With the deadline for the health insurance exchanges less than a year away, insurers increasingly are deciding to build their own private marketplaces to compete with the state and federal-run versions.
Just last month, Blue Cross Blue Shield of Kansas City said it would create a private exchange for its large-group members, primarily because of the success the insurer has seen in its small-group private exchange. Blue Cross launched the Blue KC Exchange last November, and one-third of its small-group business already has migrated to it, Danette Wilson, Blue Cross group executive for external operations and chief marketing executive, told The AIS Report.
Private exchanges have "addressed employers' concerns about affordability and continuing to have an employer-sponsored plan," Wilson said. "It gives employees more choice than they have today … and more decision support that they ever had, which is critically important to satisfaction."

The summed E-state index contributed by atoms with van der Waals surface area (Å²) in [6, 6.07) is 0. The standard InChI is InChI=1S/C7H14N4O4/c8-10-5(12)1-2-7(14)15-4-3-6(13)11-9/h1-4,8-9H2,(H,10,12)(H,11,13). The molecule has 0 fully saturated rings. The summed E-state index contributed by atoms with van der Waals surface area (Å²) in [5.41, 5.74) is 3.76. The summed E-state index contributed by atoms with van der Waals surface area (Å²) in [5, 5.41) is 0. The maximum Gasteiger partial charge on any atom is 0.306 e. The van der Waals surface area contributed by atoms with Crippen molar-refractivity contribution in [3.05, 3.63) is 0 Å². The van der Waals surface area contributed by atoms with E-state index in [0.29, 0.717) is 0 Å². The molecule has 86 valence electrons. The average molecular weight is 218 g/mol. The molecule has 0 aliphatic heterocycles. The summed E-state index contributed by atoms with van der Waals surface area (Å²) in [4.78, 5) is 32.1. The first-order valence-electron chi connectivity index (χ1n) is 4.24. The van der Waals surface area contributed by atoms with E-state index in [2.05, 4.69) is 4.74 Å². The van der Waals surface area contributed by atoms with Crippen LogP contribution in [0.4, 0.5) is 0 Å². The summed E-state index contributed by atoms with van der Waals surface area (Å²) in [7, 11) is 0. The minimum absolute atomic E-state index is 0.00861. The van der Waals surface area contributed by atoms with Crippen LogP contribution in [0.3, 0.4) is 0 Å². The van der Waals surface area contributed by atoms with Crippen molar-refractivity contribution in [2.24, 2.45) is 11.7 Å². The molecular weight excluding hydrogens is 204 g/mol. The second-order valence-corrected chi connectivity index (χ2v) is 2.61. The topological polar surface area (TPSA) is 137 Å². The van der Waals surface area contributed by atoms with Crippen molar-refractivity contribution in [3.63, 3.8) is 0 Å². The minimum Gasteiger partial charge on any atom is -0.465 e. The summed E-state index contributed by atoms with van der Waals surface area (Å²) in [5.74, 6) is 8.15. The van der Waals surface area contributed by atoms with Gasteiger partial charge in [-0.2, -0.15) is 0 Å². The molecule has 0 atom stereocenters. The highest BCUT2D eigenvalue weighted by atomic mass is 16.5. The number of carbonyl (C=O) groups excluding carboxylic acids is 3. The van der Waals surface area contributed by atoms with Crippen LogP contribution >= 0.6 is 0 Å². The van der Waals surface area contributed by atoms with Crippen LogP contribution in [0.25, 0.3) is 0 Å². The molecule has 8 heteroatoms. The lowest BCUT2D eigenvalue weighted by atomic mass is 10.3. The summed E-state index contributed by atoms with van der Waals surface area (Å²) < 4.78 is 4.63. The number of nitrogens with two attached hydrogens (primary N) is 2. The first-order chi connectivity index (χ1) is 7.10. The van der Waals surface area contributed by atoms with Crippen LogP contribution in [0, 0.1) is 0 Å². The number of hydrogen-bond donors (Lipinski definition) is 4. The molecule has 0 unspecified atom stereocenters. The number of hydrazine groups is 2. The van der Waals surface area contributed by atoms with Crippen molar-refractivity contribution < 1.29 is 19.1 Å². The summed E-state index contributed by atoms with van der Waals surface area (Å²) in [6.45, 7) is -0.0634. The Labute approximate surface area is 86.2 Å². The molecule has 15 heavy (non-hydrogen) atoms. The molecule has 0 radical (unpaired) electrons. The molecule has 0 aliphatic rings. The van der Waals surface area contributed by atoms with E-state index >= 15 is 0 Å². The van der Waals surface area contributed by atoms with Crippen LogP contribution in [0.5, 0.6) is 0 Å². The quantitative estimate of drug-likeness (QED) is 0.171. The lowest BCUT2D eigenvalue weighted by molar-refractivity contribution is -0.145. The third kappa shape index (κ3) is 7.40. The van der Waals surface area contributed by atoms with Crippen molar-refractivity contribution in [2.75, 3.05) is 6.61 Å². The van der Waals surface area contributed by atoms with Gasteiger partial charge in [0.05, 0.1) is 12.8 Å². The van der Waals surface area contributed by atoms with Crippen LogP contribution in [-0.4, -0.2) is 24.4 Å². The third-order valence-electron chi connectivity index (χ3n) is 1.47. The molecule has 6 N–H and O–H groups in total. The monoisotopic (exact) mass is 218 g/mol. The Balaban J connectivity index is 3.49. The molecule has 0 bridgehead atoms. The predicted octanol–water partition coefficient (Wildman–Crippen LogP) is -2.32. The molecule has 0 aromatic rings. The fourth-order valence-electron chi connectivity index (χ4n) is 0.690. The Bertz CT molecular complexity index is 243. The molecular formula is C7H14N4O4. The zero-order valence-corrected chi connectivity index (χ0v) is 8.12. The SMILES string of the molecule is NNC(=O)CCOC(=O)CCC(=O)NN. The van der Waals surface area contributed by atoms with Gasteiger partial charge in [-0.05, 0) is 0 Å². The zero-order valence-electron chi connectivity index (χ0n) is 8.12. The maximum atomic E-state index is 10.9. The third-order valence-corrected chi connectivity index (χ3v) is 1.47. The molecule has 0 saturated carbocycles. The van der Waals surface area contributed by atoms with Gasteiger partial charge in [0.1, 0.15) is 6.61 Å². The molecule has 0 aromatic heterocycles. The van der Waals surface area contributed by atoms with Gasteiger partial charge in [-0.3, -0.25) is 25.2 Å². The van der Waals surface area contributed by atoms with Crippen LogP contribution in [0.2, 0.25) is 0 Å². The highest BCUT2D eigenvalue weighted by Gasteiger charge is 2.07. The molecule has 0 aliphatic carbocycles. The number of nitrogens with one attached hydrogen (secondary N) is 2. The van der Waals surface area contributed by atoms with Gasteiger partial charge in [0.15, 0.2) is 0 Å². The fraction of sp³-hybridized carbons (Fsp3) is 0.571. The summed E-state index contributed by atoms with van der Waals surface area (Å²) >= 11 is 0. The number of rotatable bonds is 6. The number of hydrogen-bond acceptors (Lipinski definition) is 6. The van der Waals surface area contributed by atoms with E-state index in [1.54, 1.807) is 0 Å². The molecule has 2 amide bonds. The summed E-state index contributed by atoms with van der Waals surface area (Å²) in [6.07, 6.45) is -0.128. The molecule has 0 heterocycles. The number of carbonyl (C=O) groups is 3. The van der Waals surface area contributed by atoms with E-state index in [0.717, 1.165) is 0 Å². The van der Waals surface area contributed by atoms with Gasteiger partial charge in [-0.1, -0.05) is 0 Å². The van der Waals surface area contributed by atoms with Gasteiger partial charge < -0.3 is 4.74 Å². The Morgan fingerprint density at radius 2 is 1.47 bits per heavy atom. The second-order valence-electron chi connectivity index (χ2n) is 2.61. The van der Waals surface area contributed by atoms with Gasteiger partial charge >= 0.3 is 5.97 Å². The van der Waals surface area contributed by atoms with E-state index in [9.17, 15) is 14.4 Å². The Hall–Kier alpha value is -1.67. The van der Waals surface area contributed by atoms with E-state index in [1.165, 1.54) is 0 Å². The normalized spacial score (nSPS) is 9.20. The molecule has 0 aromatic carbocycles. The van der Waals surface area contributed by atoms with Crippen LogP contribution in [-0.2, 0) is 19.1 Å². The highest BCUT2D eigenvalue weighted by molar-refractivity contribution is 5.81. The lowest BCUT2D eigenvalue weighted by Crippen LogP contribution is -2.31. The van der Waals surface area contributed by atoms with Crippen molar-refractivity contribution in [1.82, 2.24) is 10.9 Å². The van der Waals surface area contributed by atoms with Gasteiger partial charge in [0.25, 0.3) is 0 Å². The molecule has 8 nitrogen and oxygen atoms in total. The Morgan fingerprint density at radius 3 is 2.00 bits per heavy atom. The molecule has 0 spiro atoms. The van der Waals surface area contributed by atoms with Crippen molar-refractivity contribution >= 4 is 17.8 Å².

Blue Cross has partnered with Benefitfocus, the country's largest benefits technology company, to help build the exchange platform, including support for defined contribution and other plan financing mechanisms.
Like Blue Cross, Health Care Service Corporation will launch its own private exchange next year. HCSC bought a majority stake in Bloom Health, which operates an online marketplace, in September 2011, FierceHealthPayer previously reported.
"I've gone out and personally have met with 55 of our national accounts … and it became abundantly clear from [those meetings] that the path we needed to move toward was a group exchange model," Jeff Welch, HCSC's divisional vice president of consumer and emerging markets, told The AIS Report.
HCSC likely will offer its mid-market clients "product packs" containing about six plan options, whereas its national account clients can select which options they wish to offer their employees.
To learn more:
- read the AIS Report article